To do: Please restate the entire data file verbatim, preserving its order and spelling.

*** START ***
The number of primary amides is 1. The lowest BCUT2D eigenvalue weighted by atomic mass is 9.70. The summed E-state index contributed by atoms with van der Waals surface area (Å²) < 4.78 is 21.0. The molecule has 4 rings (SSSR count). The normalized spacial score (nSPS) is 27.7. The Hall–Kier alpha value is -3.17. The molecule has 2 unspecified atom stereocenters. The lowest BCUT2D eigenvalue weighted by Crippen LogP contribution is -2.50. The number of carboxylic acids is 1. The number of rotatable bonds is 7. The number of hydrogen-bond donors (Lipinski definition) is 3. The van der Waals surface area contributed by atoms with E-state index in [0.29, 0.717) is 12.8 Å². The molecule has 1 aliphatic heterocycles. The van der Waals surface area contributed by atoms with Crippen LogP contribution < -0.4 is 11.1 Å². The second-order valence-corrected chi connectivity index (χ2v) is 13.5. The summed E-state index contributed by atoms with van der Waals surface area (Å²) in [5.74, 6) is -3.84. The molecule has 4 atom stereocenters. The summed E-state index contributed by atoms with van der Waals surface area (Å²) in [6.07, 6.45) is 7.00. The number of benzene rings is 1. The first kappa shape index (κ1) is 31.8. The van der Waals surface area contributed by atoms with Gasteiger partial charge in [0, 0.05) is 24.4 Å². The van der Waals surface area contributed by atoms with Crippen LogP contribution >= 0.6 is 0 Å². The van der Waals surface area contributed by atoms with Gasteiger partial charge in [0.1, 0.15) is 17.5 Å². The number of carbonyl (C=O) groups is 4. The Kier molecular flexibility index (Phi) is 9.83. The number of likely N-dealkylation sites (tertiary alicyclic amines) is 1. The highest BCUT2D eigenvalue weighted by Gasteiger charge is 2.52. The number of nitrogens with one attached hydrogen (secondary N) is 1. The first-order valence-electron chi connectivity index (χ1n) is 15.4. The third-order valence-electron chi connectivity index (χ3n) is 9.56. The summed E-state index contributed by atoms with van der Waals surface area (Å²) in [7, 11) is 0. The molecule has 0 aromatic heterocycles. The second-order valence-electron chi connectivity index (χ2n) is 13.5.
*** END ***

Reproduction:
The number of primary amides is 1. The lowest BCUT2D eigenvalue weighted by atomic mass is 9.70. The summed E-state index contributed by atoms with van der Waals surface area (Å²) < 4.78 is 21.0. The molecule has 4 rings (SSSR count). The normalized spacial score (nSPS) is 27.7. The Hall–Kier alpha value is -3.17. The molecule has 2 unspecified atom stereocenters. The lowest BCUT2D eigenvalue weighted by Crippen LogP contribution is -2.50. The number of carboxylic acids is 1. The number of rotatable bonds is 7. The number of hydrogen-bond donors (Lipinski definition) is 3. The van der Waals surface area contributed by atoms with E-state index in [0.29, 0.717) is 12.8 Å². The molecule has 1 aliphatic heterocycles. The van der Waals surface area contributed by atoms with Crippen LogP contribution < -0.4 is 11.1 Å². The second-order valence-corrected chi connectivity index (χ2v) is 13.5. The summed E-state index contributed by atoms with van der Waals surface area (Å²) in [5.74, 6) is -3.84. The molecule has 4 atom stereocenters. The summed E-state index contributed by atoms with van der Waals surface area (Å²) in [6.07, 6.45) is 7.00. The number of benzene rings is 1. The first kappa shape index (κ1) is 31.8. The van der Waals surface area contributed by atoms with Gasteiger partial charge in [0, 0.05) is 24.4 Å². The van der Waals surface area contributed by atoms with Crippen LogP contribution >= 0.6 is 0 Å². The van der Waals surface area contributed by atoms with Gasteiger partial charge in [0.1, 0.15) is 17.5 Å². The number of carbonyl (C=O) groups is 4. The Kier molecular flexibility index (Phi) is 9.83. The number of likely N-dealkylation sites (tertiary alicyclic amines) is 1. The highest BCUT2D eigenvalue weighted by Gasteiger charge is 2.52. The number of nitrogens with one attached hydrogen (secondary N) is 1. The first-order valence-electron chi connectivity index (χ1n) is 15.4. The third-order valence-electron chi connectivity index (χ3n) is 9.56. The summed E-state index contributed by atoms with van der Waals surface area (Å²) in [7, 11) is 0. The molecule has 0 aromatic heterocycles. The second-order valence-electron chi connectivity index (χ2n) is 13.5.